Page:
What Does The New Nutrition Label Mean? A Lot Less Math, At Least
On Friday, Michele Obama unveiled the Food and Drug Administration's new nutrition label. The new nutrition labels means that there are eight differences you can try to spot Where's Waldo? style while you stare at the back of your snack while you pretend to watch your kids soccer match on a weekend morning. They're actually pretty obvious. Now, there are updated serving size amounts and they make it clearer as to how many servings are in each package or container. Because who knows what 2/3 of a cup means when it comes to granola?
Calories are listed in a larger font, there are updated daily values, a new footnote about what those daily values actually mean, a change in daily nutrients, and the label now includes a list of added sugars. There's also a "dual column," so you can see how much of everything is in a serving and an entire package.
The new serving sizes now are supposed to reflect what "most people" actually consume in one sitting. So, with beverages, a 12 oz. bottle and a 20 oz. bottle are both one serving now. If you're counting juicebox calories, it's more of a one-to-one calculation with the new label. When you add the new information about added sugars and a larger calorie count, officials are hoping that more consumers will know exactly what they're drinking. And that it will encourage manufacturers to produce healthier products, according to The New York Times.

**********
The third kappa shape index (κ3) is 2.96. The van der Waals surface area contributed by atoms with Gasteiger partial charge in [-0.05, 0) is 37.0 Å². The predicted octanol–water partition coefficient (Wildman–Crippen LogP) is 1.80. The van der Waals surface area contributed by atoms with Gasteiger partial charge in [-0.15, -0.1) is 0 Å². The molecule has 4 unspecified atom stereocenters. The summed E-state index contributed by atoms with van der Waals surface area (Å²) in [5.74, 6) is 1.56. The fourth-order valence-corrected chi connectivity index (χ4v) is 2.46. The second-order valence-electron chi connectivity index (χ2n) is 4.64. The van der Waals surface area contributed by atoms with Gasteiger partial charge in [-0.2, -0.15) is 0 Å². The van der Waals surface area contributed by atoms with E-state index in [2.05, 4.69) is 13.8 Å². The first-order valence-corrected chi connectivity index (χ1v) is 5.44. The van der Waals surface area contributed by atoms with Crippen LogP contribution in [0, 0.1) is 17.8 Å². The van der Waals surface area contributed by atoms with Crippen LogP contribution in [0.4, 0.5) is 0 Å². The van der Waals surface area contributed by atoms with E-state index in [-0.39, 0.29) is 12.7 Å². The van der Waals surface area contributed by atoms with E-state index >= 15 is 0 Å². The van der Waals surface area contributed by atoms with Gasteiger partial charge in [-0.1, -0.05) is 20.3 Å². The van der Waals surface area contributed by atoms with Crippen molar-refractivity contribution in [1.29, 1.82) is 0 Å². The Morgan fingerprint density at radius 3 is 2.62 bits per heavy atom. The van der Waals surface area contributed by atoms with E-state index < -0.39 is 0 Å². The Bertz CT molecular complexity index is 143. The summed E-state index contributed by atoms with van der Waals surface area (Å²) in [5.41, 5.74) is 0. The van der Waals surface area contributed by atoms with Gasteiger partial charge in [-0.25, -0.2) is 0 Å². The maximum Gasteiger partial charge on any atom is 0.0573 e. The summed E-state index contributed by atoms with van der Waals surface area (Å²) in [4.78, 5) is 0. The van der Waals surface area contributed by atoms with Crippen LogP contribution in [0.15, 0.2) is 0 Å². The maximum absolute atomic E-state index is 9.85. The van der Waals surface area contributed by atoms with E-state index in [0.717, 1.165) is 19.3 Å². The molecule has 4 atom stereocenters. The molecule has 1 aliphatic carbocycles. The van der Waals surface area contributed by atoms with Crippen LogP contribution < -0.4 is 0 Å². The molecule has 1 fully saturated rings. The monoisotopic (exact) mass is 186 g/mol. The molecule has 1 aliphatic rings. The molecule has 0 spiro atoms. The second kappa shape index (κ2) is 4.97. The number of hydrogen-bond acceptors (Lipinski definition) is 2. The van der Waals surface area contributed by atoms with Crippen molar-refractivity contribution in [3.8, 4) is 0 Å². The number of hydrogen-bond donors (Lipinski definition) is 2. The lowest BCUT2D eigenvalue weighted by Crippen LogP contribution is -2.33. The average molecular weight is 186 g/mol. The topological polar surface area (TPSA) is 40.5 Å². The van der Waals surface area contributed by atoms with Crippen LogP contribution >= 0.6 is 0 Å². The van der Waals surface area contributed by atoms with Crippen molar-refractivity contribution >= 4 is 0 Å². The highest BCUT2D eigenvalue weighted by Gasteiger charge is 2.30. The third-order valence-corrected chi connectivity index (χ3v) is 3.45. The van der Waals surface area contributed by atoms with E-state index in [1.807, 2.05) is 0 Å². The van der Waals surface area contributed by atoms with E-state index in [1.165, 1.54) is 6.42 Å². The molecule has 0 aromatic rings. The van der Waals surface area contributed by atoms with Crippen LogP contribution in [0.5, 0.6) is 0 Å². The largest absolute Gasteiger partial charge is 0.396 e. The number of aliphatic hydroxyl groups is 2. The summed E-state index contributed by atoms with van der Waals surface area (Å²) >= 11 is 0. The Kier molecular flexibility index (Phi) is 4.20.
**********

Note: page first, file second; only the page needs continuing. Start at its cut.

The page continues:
It's actually a much clearer way of presenting the information. If you're counting calories, at least, you won't be able to avoid the numbers now. Of course, the sugar people are not happy about the new reporting requirements. Pushback from the Sugar Association led to the added sugars line still being reported in grams as opposed to teaspoons, which is easier for most Americans to picture. But the FDA still counts the addition of reported sugars as a win. Dr. David Kessler, the former F.D.A. commissioner, told The New York Times that "They got this right. This will affect people’s lives."
Most food manufacturers have until the end of July 2016 to comply with the new labelling requirements, though smaller manufacturers that make less than $10 million a year in food sales will get an extra year to do the required testing and labeling, according to the FDA.
It's very much a more practical way to present the information and updates nutritional information that has remained the same since the first labels were required in 1993. The new labels are all about how we eat now and the increased emphasis on sugars is a direct response to the growing obesity epidemic. FDA Commissioner Robert Califf, M.D. said in the official statement that, "The updated label makes improvements to this valuable resource so consumers can make more informed food choices – one of the most important steps a person can take to reduce the risk of heart disease and obesity."
The changes should be welcome to everyone — unless you've been making it a habit to hide from calorie counts.